Investing in innovation must be higher on the Government's agenda
16 December 2013
The Federal Government’s decision to abandon two vitally important reforms that would have provided a much needed boost to investment in productivity-enhancing innovation in Australia is a major setback for our economic future, according to the Australian Private Equity and Venture Capital Association Limited (AVCAL).
At the weekend the Government confirmed that it will no longer proceed with targeted tax reforms relating to investment by small businesses in research and development and venture capital funding for new innovative start-up enterprises, that had been announced by the previous government in 2011 and in 2013.
“Abandoning these reforms is a major setback for Australia’s innovation agenda,” said AVCAL’s Chief Executive Officer, Yasser El-Ansary.
“Innovation is the engine room of our future economic growth, that’s why these two reforms are so important to our ability to lift the nation’s productivity and improve the wellbeing of Australians right across our community,” Mr El-Ansary added.
Under current tax rules, small businesses are required to wait up to 16 months after investing in research and development activities in order to receive support from the Government under the R&D tax regime, which means that most small businesses have to either outlay large cash amounts and wait for a prolonged period for a partial refund, or simply choose not to make the investment at all. The proposed reforms would have put cash back into the hands of small businesses on a quarterly basis, which would have significantly helped small business cash-flow and made the decision to invest in research and development easier.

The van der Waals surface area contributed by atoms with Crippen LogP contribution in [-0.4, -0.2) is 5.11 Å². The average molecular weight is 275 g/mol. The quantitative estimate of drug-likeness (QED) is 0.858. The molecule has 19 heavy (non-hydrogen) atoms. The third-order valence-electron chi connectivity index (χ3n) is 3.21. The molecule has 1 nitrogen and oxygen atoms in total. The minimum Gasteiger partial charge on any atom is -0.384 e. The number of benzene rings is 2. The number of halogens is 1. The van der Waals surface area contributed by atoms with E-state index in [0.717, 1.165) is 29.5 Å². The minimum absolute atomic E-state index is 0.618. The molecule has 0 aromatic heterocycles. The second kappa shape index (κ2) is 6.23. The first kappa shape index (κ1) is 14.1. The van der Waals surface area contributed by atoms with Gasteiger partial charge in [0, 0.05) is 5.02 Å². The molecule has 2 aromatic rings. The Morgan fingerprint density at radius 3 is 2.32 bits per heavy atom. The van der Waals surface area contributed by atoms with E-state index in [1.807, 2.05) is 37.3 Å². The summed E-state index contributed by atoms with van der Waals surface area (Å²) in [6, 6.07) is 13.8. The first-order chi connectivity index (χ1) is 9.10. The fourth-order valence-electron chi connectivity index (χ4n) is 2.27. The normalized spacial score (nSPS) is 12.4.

The other change relates to tax rules that would have allowed Australian domestic investors in venture capital funds to co-invest with offshore investors and secure the same tax outcome.
“Over the last few weeks debate about public policy settings for the economic future of industry sectors such as manufacturing has been high on the Government’s agenda, so there was an extremely compelling argument for these reforms to be implemented as part of ensuring that we accelerate our focus on becoming a knowledge nation that backs innovation and start-up business,” said Mr El-Ansary. “These reforms would not have a significant net cost to the budget bottom line; in fact these reforms would likely lead to more tax revenue over time as investment increases and businesses become more profitable more quickly,” he added.
AVCAL does not believe waiting for the Government’s tax white paper process to consider these reforms is the right answer, because Australia is already facing an innovation deficit that must be addressed urgently.
"The Government’s own 2013 Innovation System Report identified that productivity growth – which we all agree is critically important for the future of our economy – is built on a strong pipeline of investment in innovation. We need to do a lot more in this country to support the creation of new industries; doing that will help to diversify our economic foundations and improve our capacity to withstand global economic shocks,” Mr El-Ansary said.
AVCAL will continue to advocate for these two important reforms to be implemented as a matter of priority in the period ahead.
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Author: Dr Kar Mei Tang, Head of Policy and Research, AVCAL